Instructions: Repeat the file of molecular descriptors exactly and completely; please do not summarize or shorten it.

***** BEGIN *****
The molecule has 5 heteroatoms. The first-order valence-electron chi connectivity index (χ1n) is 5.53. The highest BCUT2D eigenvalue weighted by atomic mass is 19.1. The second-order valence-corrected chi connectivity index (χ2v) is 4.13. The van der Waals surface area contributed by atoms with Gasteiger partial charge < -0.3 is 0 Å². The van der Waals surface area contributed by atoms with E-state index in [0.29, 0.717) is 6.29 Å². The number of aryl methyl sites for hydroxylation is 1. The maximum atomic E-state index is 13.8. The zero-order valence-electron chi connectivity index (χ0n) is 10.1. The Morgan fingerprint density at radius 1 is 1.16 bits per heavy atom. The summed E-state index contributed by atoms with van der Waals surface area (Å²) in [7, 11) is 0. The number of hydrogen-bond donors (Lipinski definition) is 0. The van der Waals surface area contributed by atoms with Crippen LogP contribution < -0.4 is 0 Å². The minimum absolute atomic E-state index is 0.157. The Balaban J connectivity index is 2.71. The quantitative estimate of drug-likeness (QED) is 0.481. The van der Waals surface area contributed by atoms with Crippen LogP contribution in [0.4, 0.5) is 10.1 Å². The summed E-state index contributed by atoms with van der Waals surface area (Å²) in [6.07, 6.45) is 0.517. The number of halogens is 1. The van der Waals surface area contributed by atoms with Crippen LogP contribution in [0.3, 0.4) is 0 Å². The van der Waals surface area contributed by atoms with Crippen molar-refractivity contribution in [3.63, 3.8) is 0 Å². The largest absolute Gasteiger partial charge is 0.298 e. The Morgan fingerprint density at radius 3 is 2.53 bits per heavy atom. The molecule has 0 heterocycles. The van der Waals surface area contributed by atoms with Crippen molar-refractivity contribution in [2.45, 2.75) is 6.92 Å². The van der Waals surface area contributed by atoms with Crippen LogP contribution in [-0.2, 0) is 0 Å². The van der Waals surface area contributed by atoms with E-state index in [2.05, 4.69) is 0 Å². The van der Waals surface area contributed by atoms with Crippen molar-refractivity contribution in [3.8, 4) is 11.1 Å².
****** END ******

The molecule has 5 heteroatoms. The first-order valence-electron chi connectivity index (χ1n) is 5.53. The highest BCUT2D eigenvalue weighted by atomic mass is 19.1. The second-order valence-corrected chi connectivity index (χ2v) is 4.13. The van der Waals surface area contributed by atoms with Gasteiger partial charge < -0.3 is 0 Å². The van der Waals surface area contributed by atoms with E-state index in [0.29, 0.717) is 6.29 Å². The number of aryl methyl sites for hydroxylation is 1. The maximum atomic E-state index is 13.8. The zero-order valence-electron chi connectivity index (χ0n) is 10.1. The Morgan fingerprint density at radius 1 is 1.16 bits per heavy atom. The summed E-state index contributed by atoms with van der Waals surface area (Å²) in [7, 11) is 0. The number of hydrogen-bond donors (Lipinski definition) is 0. The van der Waals surface area contributed by atoms with Crippen LogP contribution < -0.4 is 0 Å². The minimum absolute atomic E-state index is 0.157. The Balaban J connectivity index is 2.71. The quantitative estimate of drug-likeness (QED) is 0.481. The van der Waals surface area contributed by atoms with Crippen LogP contribution in [0.4, 0.5) is 10.1 Å². The summed E-state index contributed by atoms with van der Waals surface area (Å²) in [6.07, 6.45) is 0.517. The number of halogens is 1. The van der Waals surface area contributed by atoms with Crippen LogP contribution in [0.3, 0.4) is 0 Å². The van der Waals surface area contributed by atoms with Crippen molar-refractivity contribution in [3.63, 3.8) is 0 Å². The largest absolute Gasteiger partial charge is 0.298 e. The Morgan fingerprint density at radius 3 is 2.53 bits per heavy atom. The molecule has 0 heterocycles. The van der Waals surface area contributed by atoms with Crippen molar-refractivity contribution in [2.45, 2.75) is 6.92 Å². The van der Waals surface area contributed by atoms with Crippen LogP contribution in [-0.2, 0) is 0 Å². The van der Waals surface area contributed by atoms with E-state index in [2.05, 4.69) is 0 Å². The van der Waals surface area contributed by atoms with Crippen molar-refractivity contribution in [3.8, 4) is 11.1 Å².